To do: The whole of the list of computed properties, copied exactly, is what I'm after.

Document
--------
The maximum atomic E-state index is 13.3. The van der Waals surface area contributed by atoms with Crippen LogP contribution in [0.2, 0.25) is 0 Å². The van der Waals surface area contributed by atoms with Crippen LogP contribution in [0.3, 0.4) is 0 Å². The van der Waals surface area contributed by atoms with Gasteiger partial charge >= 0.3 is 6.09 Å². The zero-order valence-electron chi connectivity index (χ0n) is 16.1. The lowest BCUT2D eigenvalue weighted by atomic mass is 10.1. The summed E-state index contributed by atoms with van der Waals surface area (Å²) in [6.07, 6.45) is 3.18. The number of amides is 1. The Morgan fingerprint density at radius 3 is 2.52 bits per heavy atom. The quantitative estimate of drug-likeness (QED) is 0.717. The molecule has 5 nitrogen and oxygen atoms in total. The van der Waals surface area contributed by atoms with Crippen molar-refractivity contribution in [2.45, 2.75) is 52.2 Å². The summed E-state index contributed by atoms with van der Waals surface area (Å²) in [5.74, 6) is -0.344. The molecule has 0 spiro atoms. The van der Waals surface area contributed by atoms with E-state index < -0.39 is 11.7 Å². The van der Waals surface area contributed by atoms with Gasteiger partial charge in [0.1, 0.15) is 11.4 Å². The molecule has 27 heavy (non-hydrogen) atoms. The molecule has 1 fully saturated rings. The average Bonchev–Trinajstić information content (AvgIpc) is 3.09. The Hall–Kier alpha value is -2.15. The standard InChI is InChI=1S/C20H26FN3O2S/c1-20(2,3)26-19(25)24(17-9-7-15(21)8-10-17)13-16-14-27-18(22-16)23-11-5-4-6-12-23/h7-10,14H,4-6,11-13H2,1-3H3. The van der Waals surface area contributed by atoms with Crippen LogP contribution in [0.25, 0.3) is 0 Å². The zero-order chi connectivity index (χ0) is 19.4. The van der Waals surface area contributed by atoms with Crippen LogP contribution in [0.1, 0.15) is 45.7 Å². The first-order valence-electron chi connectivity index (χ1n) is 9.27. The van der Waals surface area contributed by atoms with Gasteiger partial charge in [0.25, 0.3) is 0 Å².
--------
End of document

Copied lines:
The maximum atomic E-state index is 13.3. The van der Waals surface area contributed by atoms with Crippen LogP contribution in [0.2, 0.25) is 0 Å². The van der Waals surface area contributed by atoms with Crippen LogP contribution in [0.3, 0.4) is 0 Å². The van der Waals surface area contributed by atoms with Gasteiger partial charge >= 0.3 is 6.09 Å². The zero-order valence-electron chi connectivity index (χ0n) is 16.1. The lowest BCUT2D eigenvalue weighted by atomic mass is 10.1. The summed E-state index contributed by atoms with van der Waals surface area (Å²) in [6.07, 6.45) is 3.18. The number of amides is 1. The Morgan fingerprint density at radius 3 is 2.52 bits per heavy atom. The quantitative estimate of drug-likeness (QED) is 0.717. The molecule has 5 nitrogen and oxygen atoms in total. The van der Waals surface area contributed by atoms with Crippen molar-refractivity contribution in [2.45, 2.75) is 52.2 Å². The summed E-state index contributed by atoms with van der Waals surface area (Å²) in [5.74, 6) is -0.344. The molecule has 0 spiro atoms. The van der Waals surface area contributed by atoms with E-state index < -0.39 is 11.7 Å². The van der Waals surface area contributed by atoms with Gasteiger partial charge in [0.1, 0.15) is 11.4 Å². The molecule has 27 heavy (non-hydrogen) atoms. The molecule has 1 fully saturated rings. The average Bonchev–Trinajstić information content (AvgIpc) is 3.09. The Hall–Kier alpha value is -2.15. The standard InChI is InChI=1S/C20H26FN3O2S/c1-20(2,3)26-19(25)24(17-9-7-15(21)8-10-17)13-16-14-27-18(22-16)23-11-5-4-6-12-23/h7-10,14H,4-6,11-13H2,1-3H3. The van der Waals surface area contributed by atoms with Crippen LogP contribution in [0.25, 0.3) is 0 Å². The zero-order chi connectivity index (χ0) is 19.4. The van der Waals surface area contributed by atoms with Crippen LogP contribution in [0.1, 0.15) is 45.7 Å². The first-order valence-electron chi connectivity index (χ1n) is 9.27. The van der Waals surface area contributed by atoms with Gasteiger partial charge in [0.25, 0.3) is 0 Å².